Writing in 1936, Ambedkar argued that: “Caste has killed public spirit. Caste has destroyed the sense of public charity. Caste has made public opinion impossible. A Hindu’s public is his caste. His responsibility is only to his caste. His loyalty is restricted only to his caste”. Human Rights reports and we have seen how caste categories and identities continue to shape localised policing. Caste disputes are said to have been behind a spate of deaths in police custody in Thoothukudi district.
What the litany of cases leading up to the custodial killing of Jayaraj and Bennix reveals is a police force that cannot be held to account. The repeated failure to hold officers to account for blatant breaches of their own codes of conduct can only serve to erode the trust and legitimacy upon which democratic policing depends. The result is force that is divorced from the people, operating as a law unto itself. As Baljeet Kaur argued in Economic and Political Weekly, “India’s silent acceptance of torture has made it a “public secret”.”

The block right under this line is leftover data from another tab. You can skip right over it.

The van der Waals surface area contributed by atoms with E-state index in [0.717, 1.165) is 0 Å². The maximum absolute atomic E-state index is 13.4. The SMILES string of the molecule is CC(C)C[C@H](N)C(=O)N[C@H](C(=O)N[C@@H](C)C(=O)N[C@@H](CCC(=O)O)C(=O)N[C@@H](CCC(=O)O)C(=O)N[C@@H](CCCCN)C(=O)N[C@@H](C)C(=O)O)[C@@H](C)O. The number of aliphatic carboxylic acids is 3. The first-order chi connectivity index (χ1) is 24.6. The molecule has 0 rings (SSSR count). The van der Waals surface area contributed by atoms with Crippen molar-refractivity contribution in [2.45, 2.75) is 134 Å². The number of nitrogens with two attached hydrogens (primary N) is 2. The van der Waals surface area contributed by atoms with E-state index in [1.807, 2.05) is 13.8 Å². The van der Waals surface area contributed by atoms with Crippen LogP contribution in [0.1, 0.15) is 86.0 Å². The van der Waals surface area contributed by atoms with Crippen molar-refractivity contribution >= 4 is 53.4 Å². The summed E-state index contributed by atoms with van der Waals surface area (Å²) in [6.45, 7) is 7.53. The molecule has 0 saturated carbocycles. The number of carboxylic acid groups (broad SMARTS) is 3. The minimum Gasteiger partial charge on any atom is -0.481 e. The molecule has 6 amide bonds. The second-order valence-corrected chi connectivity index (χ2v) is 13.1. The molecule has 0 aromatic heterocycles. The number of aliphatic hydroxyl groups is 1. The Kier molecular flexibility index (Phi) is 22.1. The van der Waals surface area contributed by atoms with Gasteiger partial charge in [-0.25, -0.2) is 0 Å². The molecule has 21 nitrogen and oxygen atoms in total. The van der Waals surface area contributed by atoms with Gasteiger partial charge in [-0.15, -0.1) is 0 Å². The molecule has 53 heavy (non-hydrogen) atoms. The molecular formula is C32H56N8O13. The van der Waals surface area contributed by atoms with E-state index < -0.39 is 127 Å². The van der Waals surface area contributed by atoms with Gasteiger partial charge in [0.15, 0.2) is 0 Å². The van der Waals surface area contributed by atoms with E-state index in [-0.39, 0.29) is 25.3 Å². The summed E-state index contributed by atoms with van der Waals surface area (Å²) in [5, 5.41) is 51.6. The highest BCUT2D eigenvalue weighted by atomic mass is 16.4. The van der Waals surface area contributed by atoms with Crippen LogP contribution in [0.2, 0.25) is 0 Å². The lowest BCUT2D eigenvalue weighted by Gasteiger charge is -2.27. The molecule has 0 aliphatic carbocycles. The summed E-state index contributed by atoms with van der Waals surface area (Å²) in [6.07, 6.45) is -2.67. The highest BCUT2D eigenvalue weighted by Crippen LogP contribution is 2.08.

The global attention captured by these horrific murders is shining a welcome light on this murky world, but unless it can feed into wholesale structural reform that allows for judicial oversight of police actions, overhauls training programmes to emphasise human rights, and oversees an end to a culture of impunity, then there will be many more like Jayaraj and Bennix.
Dr Hugo Gorringe is Co-Director of the Centre for South Asian Studies in Edinburgh. He is the author of Untouchable Citizens (Sage, 2005) and Panthers in Parliament (OUP, 2017).
Dr Karthikeyan Damodaran is an independent scholar who works on caste, Dalit politics, film studies and Dravidian politics.